“Typically, if it is a stock-for-stock merger or acquisition agreement, you may find that while both parties have been hit pretty hard by this situation, they might both have been hit relatively the same,” he explains. “And looking forward, they are both facing the same issues, and so in a stock-for-stock deal there may not be as much of an impact as you would expect.”
Cash-based deals are different, though.
“In a cash deal, you can certainly imagine the attitude of the person who is supposed to be spending the cash might be a bit different today versus two months ago,” O’Bryan speculates. “In fact, while they already were benefitting from a sellers’ market, the cash price the seller is going to receive may now seem even more attractive. On the other hand, if you are paying cash to acquire a company, you may now feel like the contracted amount is too great.”
In O’Bryan’s extensive experience helping to structure such deals, sellers will typically ensure that it is the buyer who carries this cash risk into the transaction. Generally, there is not going to be much recourse for buyers who are paying early 2020 prices for businesses that are now facing a pandemic-triggered recession—or worse.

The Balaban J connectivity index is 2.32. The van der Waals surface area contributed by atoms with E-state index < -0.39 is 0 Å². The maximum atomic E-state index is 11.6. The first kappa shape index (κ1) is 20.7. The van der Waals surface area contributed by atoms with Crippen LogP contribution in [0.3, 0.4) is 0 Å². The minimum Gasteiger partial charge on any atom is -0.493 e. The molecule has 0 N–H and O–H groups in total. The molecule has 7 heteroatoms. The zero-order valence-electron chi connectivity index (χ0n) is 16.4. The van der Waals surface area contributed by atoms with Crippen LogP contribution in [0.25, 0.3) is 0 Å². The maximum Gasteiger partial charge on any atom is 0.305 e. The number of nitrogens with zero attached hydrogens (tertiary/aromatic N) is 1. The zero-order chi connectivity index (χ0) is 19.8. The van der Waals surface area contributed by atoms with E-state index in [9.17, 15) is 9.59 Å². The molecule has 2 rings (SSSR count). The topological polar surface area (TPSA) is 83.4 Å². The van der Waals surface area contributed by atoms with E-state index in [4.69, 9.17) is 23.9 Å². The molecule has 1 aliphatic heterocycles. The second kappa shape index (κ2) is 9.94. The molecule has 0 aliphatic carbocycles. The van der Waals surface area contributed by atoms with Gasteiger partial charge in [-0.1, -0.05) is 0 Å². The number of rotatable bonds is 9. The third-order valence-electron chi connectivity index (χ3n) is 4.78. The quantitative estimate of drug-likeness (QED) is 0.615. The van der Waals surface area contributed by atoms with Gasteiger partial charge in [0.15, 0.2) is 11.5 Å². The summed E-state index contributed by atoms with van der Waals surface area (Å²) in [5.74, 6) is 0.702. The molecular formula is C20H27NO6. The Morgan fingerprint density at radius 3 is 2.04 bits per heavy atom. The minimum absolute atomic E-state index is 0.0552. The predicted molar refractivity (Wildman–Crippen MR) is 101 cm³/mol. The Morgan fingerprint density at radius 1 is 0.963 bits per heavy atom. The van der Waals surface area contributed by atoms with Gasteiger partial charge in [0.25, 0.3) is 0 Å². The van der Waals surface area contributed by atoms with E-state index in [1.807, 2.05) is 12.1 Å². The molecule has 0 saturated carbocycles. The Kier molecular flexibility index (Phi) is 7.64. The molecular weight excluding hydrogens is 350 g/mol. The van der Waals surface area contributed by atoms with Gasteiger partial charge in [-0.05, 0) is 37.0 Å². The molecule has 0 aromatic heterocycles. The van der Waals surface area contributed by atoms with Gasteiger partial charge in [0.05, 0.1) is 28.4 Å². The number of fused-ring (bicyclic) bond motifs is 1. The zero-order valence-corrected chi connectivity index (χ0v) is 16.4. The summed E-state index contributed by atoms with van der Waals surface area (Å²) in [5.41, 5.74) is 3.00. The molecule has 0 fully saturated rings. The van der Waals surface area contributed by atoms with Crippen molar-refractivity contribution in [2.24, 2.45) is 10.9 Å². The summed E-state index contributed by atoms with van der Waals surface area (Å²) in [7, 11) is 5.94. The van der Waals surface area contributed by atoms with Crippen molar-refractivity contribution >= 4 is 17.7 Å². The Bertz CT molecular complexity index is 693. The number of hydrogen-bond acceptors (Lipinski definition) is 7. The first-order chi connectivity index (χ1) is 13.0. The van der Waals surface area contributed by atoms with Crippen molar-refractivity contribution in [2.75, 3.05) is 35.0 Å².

“The risk is frankly often put on the buyer in these contracts,” he explains. “Usually, in order to void such a contract, any so-called ‘material adverse effect’ experienced on the part of the company being sold is going to have to be very specific and limited to that company—for example if serious fraud is uncovered or something like that. The impacts of an epidemic or a global recession do not usually constitute a material adverse impact under the typical M&A contract.”
Looking forward, O’Bryan offers the following practical steps that business leaders should consider to navigate M&A amid the unfolding pandemic:
- Material Adverse Effect: Courts generally have set a high bar for finding that a material adverse effect (MAE) has occurred with respect to a target company during the acquisition process. Still, in many acquisition agreements, the acquirer will not be obligated to close if the target company suffers a MAE or breaches its representations and warranties to a point resulting in a MAE.